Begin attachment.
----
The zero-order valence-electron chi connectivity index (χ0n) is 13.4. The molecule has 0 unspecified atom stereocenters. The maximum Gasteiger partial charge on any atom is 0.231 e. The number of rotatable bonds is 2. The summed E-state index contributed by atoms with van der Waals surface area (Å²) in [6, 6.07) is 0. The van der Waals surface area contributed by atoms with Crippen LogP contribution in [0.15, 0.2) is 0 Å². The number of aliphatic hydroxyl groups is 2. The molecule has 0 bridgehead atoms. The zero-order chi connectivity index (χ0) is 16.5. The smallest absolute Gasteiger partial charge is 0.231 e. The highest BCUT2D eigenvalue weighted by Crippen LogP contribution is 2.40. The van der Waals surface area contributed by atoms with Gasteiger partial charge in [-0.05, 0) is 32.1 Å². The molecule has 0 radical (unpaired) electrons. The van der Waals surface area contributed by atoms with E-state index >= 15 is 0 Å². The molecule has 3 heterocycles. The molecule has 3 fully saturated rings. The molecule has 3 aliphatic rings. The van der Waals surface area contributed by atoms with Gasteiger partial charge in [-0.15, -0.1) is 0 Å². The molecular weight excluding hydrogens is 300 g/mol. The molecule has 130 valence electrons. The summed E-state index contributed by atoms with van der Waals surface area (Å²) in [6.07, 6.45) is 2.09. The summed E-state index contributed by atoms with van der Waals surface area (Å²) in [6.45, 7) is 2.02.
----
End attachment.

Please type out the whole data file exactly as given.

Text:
The zero-order valence-electron chi connectivity index (χ0n) is 13.4. The molecule has 0 unspecified atom stereocenters. The maximum Gasteiger partial charge on any atom is 0.231 e. The number of rotatable bonds is 2. The summed E-state index contributed by atoms with van der Waals surface area (Å²) in [6, 6.07) is 0. The van der Waals surface area contributed by atoms with Crippen LogP contribution in [0.15, 0.2) is 0 Å². The number of aliphatic hydroxyl groups is 2. The molecule has 0 bridgehead atoms. The zero-order chi connectivity index (χ0) is 16.5. The smallest absolute Gasteiger partial charge is 0.231 e. The highest BCUT2D eigenvalue weighted by Crippen LogP contribution is 2.40. The van der Waals surface area contributed by atoms with Gasteiger partial charge in [-0.05, 0) is 32.1 Å². The molecule has 0 radical (unpaired) electrons. The van der Waals surface area contributed by atoms with E-state index >= 15 is 0 Å². The molecule has 3 heterocycles. The molecule has 3 fully saturated rings. The molecule has 3 aliphatic rings. The van der Waals surface area contributed by atoms with Gasteiger partial charge in [-0.15, -0.1) is 0 Å². The molecular weight excluding hydrogens is 300 g/mol. The molecule has 130 valence electrons. The summed E-state index contributed by atoms with van der Waals surface area (Å²) in [6.07, 6.45) is 2.09. The summed E-state index contributed by atoms with van der Waals surface area (Å²) in [6.45, 7) is 2.02.